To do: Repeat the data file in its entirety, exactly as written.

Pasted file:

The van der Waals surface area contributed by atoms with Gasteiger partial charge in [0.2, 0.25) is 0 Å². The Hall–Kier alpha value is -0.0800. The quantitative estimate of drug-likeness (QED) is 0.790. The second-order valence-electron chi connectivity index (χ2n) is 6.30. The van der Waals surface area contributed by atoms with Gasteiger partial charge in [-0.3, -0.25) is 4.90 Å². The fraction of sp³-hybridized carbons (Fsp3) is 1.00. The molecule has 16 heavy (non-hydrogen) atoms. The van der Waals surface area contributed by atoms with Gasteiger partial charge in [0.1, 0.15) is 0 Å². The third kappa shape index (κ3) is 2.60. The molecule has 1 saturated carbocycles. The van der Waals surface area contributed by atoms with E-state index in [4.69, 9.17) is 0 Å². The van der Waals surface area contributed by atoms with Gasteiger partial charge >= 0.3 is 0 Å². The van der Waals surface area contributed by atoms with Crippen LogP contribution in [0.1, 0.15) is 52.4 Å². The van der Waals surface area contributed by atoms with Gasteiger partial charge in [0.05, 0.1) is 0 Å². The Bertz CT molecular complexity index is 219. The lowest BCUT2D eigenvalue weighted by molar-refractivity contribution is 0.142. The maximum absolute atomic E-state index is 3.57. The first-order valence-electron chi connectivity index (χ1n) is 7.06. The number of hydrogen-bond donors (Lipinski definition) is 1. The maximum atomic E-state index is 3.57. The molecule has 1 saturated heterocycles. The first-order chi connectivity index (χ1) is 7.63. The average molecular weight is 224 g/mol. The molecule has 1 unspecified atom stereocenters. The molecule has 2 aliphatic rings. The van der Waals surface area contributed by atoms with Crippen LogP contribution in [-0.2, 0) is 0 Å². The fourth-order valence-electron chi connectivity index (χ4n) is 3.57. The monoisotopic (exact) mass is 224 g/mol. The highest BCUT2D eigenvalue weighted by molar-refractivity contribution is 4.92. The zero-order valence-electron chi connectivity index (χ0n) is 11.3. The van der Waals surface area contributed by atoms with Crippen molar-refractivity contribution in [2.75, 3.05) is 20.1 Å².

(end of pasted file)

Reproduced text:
The van der Waals surface area contributed by atoms with Gasteiger partial charge in [0.2, 0.25) is 0 Å². The Hall–Kier alpha value is -0.0800. The quantitative estimate of drug-likeness (QED) is 0.790. The second-order valence-electron chi connectivity index (χ2n) is 6.30. The van der Waals surface area contributed by atoms with Gasteiger partial charge in [-0.3, -0.25) is 4.90 Å². The fraction of sp³-hybridized carbons (Fsp3) is 1.00. The molecule has 16 heavy (non-hydrogen) atoms. The van der Waals surface area contributed by atoms with Gasteiger partial charge in [0.1, 0.15) is 0 Å². The third kappa shape index (κ3) is 2.60. The molecule has 1 saturated carbocycles. The van der Waals surface area contributed by atoms with E-state index in [4.69, 9.17) is 0 Å². The van der Waals surface area contributed by atoms with Gasteiger partial charge >= 0.3 is 0 Å². The van der Waals surface area contributed by atoms with Crippen LogP contribution in [0.1, 0.15) is 52.4 Å². The van der Waals surface area contributed by atoms with Gasteiger partial charge in [0.05, 0.1) is 0 Å². The Bertz CT molecular complexity index is 219. The lowest BCUT2D eigenvalue weighted by molar-refractivity contribution is 0.142. The maximum absolute atomic E-state index is 3.57. The first-order valence-electron chi connectivity index (χ1n) is 7.06. The number of hydrogen-bond donors (Lipinski definition) is 1. The maximum atomic E-state index is 3.57. The molecule has 1 saturated heterocycles. The first-order chi connectivity index (χ1) is 7.63. The average molecular weight is 224 g/mol. The molecule has 1 unspecified atom stereocenters. The molecule has 2 aliphatic rings. The van der Waals surface area contributed by atoms with Crippen LogP contribution in [-0.2, 0) is 0 Å². The fourth-order valence-electron chi connectivity index (χ4n) is 3.57. The monoisotopic (exact) mass is 224 g/mol. The highest BCUT2D eigenvalue weighted by molar-refractivity contribution is 4.92. The zero-order valence-electron chi connectivity index (χ0n) is 11.3. The van der Waals surface area contributed by atoms with Crippen molar-refractivity contribution in [2.75, 3.05) is 20.1 Å².